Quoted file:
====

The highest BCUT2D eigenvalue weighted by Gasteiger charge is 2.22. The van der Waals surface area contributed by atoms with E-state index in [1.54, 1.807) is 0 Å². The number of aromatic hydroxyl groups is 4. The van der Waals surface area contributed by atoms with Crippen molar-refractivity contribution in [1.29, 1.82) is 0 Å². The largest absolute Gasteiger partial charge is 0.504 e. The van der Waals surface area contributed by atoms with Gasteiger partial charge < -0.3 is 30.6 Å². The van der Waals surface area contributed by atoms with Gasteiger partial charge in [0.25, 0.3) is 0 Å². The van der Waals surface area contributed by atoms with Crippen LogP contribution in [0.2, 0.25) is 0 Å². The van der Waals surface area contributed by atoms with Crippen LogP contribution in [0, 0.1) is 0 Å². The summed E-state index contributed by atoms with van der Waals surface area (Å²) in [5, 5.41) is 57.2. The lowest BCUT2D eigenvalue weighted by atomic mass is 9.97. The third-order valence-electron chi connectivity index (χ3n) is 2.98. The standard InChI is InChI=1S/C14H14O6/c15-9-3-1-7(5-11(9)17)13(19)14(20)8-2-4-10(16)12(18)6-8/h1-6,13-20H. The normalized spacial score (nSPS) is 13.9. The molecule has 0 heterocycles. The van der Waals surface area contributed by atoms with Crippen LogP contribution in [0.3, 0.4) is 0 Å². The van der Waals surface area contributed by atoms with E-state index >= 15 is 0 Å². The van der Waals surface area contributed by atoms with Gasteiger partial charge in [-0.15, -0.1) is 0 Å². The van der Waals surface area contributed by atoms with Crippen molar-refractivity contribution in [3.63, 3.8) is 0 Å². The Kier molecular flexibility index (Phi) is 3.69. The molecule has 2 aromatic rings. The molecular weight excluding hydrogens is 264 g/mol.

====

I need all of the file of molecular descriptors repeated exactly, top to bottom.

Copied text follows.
The highest BCUT2D eigenvalue weighted by Gasteiger charge is 2.22. The van der Waals surface area contributed by atoms with E-state index in [1.54, 1.807) is 0 Å². The number of aromatic hydroxyl groups is 4. The van der Waals surface area contributed by atoms with Crippen molar-refractivity contribution in [1.29, 1.82) is 0 Å². The largest absolute Gasteiger partial charge is 0.504 e. The van der Waals surface area contributed by atoms with Gasteiger partial charge < -0.3 is 30.6 Å². The van der Waals surface area contributed by atoms with Gasteiger partial charge in [0.25, 0.3) is 0 Å². The van der Waals surface area contributed by atoms with Crippen LogP contribution in [0.2, 0.25) is 0 Å². The van der Waals surface area contributed by atoms with Crippen LogP contribution in [0, 0.1) is 0 Å². The summed E-state index contributed by atoms with van der Waals surface area (Å²) in [5, 5.41) is 57.2. The lowest BCUT2D eigenvalue weighted by atomic mass is 9.97. The third-order valence-electron chi connectivity index (χ3n) is 2.98. The standard InChI is InChI=1S/C14H14O6/c15-9-3-1-7(5-11(9)17)13(19)14(20)8-2-4-10(16)12(18)6-8/h1-6,13-20H. The normalized spacial score (nSPS) is 13.9. The molecule has 0 heterocycles. The van der Waals surface area contributed by atoms with Crippen LogP contribution in [0.3, 0.4) is 0 Å². The van der Waals surface area contributed by atoms with E-state index >= 15 is 0 Å². The van der Waals surface area contributed by atoms with Gasteiger partial charge in [-0.15, -0.1) is 0 Å². The van der Waals surface area contributed by atoms with Crippen molar-refractivity contribution in [3.63, 3.8) is 0 Å². The Kier molecular flexibility index (Phi) is 3.69. The molecule has 2 aromatic rings. The molecular weight excluding hydrogens is 264 g/mol.